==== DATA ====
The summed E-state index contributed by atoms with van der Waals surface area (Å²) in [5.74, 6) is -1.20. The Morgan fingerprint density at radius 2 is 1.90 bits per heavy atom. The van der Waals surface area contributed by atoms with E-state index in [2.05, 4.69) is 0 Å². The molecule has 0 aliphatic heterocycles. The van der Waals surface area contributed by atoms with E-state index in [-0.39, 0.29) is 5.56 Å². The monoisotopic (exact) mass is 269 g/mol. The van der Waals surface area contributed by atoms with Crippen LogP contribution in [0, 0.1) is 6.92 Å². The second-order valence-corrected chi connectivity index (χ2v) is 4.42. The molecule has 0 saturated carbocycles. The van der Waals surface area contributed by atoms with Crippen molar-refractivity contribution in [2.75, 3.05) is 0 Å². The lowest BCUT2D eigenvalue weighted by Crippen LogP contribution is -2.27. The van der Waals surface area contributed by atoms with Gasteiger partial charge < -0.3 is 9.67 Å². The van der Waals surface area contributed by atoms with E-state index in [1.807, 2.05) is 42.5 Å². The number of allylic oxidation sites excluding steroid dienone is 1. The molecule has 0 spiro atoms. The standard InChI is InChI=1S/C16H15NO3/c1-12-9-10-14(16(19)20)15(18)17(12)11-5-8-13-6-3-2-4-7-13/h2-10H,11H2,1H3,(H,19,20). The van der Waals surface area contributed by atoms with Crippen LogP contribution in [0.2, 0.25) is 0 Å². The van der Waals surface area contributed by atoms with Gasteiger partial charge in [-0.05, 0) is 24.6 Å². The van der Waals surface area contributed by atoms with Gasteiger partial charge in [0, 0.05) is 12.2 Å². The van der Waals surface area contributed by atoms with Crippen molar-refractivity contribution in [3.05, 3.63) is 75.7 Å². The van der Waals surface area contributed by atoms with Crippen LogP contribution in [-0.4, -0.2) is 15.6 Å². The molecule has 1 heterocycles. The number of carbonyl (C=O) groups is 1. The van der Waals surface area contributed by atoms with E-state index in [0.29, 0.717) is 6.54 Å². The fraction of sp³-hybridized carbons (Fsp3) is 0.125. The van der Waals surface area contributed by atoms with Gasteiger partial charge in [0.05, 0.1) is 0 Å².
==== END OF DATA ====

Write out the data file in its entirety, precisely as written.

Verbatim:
The summed E-state index contributed by atoms with van der Waals surface area (Å²) in [5.74, 6) is -1.20. The Morgan fingerprint density at radius 2 is 1.90 bits per heavy atom. The van der Waals surface area contributed by atoms with E-state index in [2.05, 4.69) is 0 Å². The molecule has 0 aliphatic heterocycles. The van der Waals surface area contributed by atoms with E-state index in [-0.39, 0.29) is 5.56 Å². The monoisotopic (exact) mass is 269 g/mol. The van der Waals surface area contributed by atoms with Crippen LogP contribution in [0, 0.1) is 6.92 Å². The second-order valence-corrected chi connectivity index (χ2v) is 4.42. The molecule has 0 saturated carbocycles. The van der Waals surface area contributed by atoms with Crippen molar-refractivity contribution in [2.75, 3.05) is 0 Å². The lowest BCUT2D eigenvalue weighted by Crippen LogP contribution is -2.27. The van der Waals surface area contributed by atoms with Gasteiger partial charge < -0.3 is 9.67 Å². The van der Waals surface area contributed by atoms with E-state index in [1.807, 2.05) is 42.5 Å². The number of allylic oxidation sites excluding steroid dienone is 1. The molecule has 0 spiro atoms. The standard InChI is InChI=1S/C16H15NO3/c1-12-9-10-14(16(19)20)15(18)17(12)11-5-8-13-6-3-2-4-7-13/h2-10H,11H2,1H3,(H,19,20). The van der Waals surface area contributed by atoms with Crippen LogP contribution in [0.2, 0.25) is 0 Å². The van der Waals surface area contributed by atoms with Gasteiger partial charge in [-0.05, 0) is 24.6 Å². The van der Waals surface area contributed by atoms with Gasteiger partial charge in [0, 0.05) is 12.2 Å². The van der Waals surface area contributed by atoms with Crippen molar-refractivity contribution in [3.05, 3.63) is 75.7 Å². The van der Waals surface area contributed by atoms with Crippen LogP contribution in [-0.4, -0.2) is 15.6 Å². The molecule has 1 heterocycles. The number of carbonyl (C=O) groups is 1. The van der Waals surface area contributed by atoms with E-state index in [0.29, 0.717) is 6.54 Å². The fraction of sp³-hybridized carbons (Fsp3) is 0.125. The van der Waals surface area contributed by atoms with Gasteiger partial charge in [0.05, 0.1) is 0 Å².